Other secondary employment such as building websites or doing uber deliveries may not have the same effect as having an OnlyFans account and participating in producing adult entertainment content.

he rise of platforms like OnlyFans has undoubtedly shifted the traditional workplace paradigm. Employers must navigate these changes carefully while considering legal obligations and risks associated with terminating someone’s employment based on off-duty behaviour related to sites like OnlyFans.

Secondary Employment

If the OnlyFans content has been created and sold:

  • out of hours
  • without any connection at all whatsoever to the Employer,
  • did not use company property
  • was not done during hours where work was meant to be undertaken or it has effected the ability to undertake the work

The usual view is that secondary employment could not lead to termination of employment unless permission is required via a policy or the contract of employment.

However depending on the industry and the job of the employee, there is a common law test that can be utilised around secondary employment:

  • the conduct must be such that, viewed objectively, it is likely to cause serious damage to the relationship between the employer and employee; or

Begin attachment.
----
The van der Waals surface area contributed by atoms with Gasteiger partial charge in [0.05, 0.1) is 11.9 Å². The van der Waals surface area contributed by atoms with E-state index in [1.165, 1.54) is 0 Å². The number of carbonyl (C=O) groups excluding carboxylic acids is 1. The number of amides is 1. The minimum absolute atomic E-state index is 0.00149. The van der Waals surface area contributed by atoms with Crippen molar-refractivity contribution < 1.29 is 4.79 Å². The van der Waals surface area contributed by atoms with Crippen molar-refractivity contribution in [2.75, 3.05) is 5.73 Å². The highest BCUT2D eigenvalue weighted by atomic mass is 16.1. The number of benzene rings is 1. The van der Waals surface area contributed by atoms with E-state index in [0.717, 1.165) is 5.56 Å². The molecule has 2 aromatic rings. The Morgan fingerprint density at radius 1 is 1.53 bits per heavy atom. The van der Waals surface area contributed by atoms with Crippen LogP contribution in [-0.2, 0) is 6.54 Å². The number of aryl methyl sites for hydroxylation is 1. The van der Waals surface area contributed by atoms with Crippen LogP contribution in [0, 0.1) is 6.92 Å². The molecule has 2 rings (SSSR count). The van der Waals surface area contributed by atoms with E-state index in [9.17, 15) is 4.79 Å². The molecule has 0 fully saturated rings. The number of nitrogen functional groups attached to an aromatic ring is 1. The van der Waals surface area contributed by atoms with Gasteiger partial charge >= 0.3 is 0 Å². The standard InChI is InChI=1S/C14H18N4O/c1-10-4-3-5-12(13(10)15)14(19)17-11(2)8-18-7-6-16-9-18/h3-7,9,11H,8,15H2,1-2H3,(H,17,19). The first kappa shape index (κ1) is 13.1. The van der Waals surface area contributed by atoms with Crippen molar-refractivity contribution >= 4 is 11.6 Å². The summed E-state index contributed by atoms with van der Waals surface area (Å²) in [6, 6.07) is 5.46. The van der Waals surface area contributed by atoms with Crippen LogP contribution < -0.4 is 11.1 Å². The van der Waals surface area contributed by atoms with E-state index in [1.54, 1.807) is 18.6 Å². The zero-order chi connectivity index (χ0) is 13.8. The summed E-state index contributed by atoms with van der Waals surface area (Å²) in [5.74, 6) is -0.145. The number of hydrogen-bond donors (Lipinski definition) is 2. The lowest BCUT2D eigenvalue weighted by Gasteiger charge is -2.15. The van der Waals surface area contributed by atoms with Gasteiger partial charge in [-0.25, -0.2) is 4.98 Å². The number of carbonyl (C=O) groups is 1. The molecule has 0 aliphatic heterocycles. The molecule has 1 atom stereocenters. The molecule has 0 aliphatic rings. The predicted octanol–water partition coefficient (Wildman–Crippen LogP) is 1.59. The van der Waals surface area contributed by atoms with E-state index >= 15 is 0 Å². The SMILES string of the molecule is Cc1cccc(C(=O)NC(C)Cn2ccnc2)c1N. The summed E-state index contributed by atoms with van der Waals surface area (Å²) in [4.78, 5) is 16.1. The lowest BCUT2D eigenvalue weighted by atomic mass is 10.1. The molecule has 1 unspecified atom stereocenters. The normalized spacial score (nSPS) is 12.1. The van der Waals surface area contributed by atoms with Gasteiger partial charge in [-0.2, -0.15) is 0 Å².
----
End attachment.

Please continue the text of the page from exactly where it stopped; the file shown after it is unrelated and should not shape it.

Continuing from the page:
• the conduct damages the employer’s interests; or
  • the conduct is incompatible with the employee’s duty as an employee.

For regulated professions, possessing an OnlyFans account and sharing explicit content could potentially conflict with professional duties and continued employment if it showcases any of the following behaviours:

  • One must exercise proper judgement, taking into consideration both the potential risks and their contractual and ethical obligations.
  • Under specific conditions, neglecting to reveal pertinent information that pertains to the policies or contractual duties.
  • Neglecting to establish professional boundaries for both physical and online safety;
  • Demonstrating a lack of concern for the employer’s reputation.

On the basis of the above, misconduct could be found. In particular if the industry is regulated or the position involves dealing with children or religious stakeholders.

Misconduct and Reputational Damage

Employers have a right to protect their brand image and reputation. If an employee’s actions on OnlyFans or any other side hustle platform reflect poorly on the company or violate its code of conduct, it could result in termination of employment.